Induction Process Guide

Make your employee induction process seamless

 

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Introduction

Introduction


Day one

Taking on a new employee is an exciting time for both you and them and it’s essential you get it right from day one.

If you do you’ll get them up to speed and fully productive far more quickly than if you leave them to their own devices. You’ll also help boost staff loyalty and drive down staff turnover and absenteeism – all things that can have a positive impact on your company image and bottom line if they’re in balance.

According to research, British companies are losing a induction 1-minstaggering £2 billion a year through poor induction processes with the average cost of replacing a member of staff put at around £30,000. Another study found one in 25 people walk out of their jobs within weeks or even days because their induction has been handled badly. 

Your staff are one of your most important assets and it’s important to make sure they are fully integrated into your business if you want to get the best out of them. Having a great employee induction plan in place is vital to this process.

 

What is an induction and when does it start?

An induction is the way in which you introduce someone to their new role, the company culture and the processes you have in place. The primary aim is get them up to speed as quickly as possible to minimise lower or lost productivity.

Most businesses will have a process in place which introduces the new staff to their main roles and responsibilities. Depending on the organisation this might be a standard induction programme for all new hires but with variations according to the area of the business they are entering.

For example, if you take a fabrication welding firm, the induction process for a mechanical engineer is going to differ somewhat from that of a personal assistant. The overarching induction to the company culture will likely be the same but will diversify when it comes to specific roles.

For many businesses, an induction begins from the day their new employee actually starts and normally lasts a set period of time such as a few days or a week. However, just as many companies start the onboarding process before the employee has even set foot in the door. This can include sending company information packs or welcome boxes, to keeping them informed about the process and letting them know what to expect.

 

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Importance, purpose and responsibility


Why are employee inductions so important?

Do not fall into the trap of thinking an employee induction is a waste of time. it will in fact set your employees up for success or failure depending on how you plan it. If you dismiss the process you risk an employee who doesn’t feel part of the team, doesn’t understand their job role, who is quickly disenfranchised and who ultimately starts looking for a job elsewhere before the ink is even dry on their employee contract.

If you’ve spent thousands on recruitment or advertising, it can wind up being a costly expense for you.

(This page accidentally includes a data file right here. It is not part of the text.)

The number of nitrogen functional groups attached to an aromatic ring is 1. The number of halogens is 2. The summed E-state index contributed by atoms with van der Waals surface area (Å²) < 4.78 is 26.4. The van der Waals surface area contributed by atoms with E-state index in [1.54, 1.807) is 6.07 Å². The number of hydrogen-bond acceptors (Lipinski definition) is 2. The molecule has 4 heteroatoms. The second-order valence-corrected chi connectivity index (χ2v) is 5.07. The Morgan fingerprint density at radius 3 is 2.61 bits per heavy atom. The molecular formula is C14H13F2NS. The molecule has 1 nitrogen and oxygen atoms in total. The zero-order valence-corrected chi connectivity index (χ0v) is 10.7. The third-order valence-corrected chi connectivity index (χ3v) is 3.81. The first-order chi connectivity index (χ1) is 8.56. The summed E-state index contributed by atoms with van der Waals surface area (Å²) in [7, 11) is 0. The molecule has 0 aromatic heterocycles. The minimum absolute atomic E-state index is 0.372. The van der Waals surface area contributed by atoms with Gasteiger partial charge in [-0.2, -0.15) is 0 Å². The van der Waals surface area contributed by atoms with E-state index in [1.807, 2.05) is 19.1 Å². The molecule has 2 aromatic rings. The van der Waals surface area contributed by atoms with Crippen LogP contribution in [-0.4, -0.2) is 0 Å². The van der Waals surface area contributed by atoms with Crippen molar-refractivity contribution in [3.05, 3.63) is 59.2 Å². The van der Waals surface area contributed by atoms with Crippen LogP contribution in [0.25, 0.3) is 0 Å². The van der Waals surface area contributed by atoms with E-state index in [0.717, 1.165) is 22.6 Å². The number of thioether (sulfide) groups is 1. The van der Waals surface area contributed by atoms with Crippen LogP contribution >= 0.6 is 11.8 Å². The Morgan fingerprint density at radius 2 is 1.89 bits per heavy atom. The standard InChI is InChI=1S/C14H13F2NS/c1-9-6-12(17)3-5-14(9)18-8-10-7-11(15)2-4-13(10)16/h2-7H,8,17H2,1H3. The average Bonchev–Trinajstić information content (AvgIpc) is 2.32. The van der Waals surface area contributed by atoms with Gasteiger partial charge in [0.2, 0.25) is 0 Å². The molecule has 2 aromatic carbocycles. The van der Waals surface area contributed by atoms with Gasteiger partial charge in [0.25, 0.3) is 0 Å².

On the flip side, if you make sure your employee is fully inducted, you are building on the drive and enthusiasm that made you hire them in the first place. It can take as much as two years to get a staff member fully up to speed in a company but this process is accelerated where a solid induction programme is in place.

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Google has a two-week induction programme in place for all its “Nooglers” which introduces them to the organisational structure, practices and programming technologies. Quite rightly, it wants to invest in the best people for its business and not suffer unproductive employees and high turnover.

 

The purpose of an induction

Imagine the scenario...

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Unfortunately, such scenarios are common in businesses all over. The lack of a proper induction has left the new hire unsure of her job role and thinking about quitting while the boss thinks he’s made a bad decision.

It’s exactly this kind of scenario you want to avoid and the reason why inductions are so important.

An induction ensures your new staff are integrating well across all areas of the business. Not only will they be able to grasp the job you have employed them for and become fully productive more quickly but an induction will also help them to understand your company culture and form positive relationships with existing employees.

 

Who's responsible for providing a new starter with an induction programme?

The responsibility for the induction process will ultimately vary depending on the size of your organisation. If you run a small business with half a dozen employees, then it might well be yourself as the boss and owner who welcomes new staff.

If your organisation is larger it might be the HR manager or department that has responsibility for welcoming new recruits. The HR department in many instances is likely to be the first point of contact, gathering necessary information to do with the new employee such as employment history, records, bank details etc.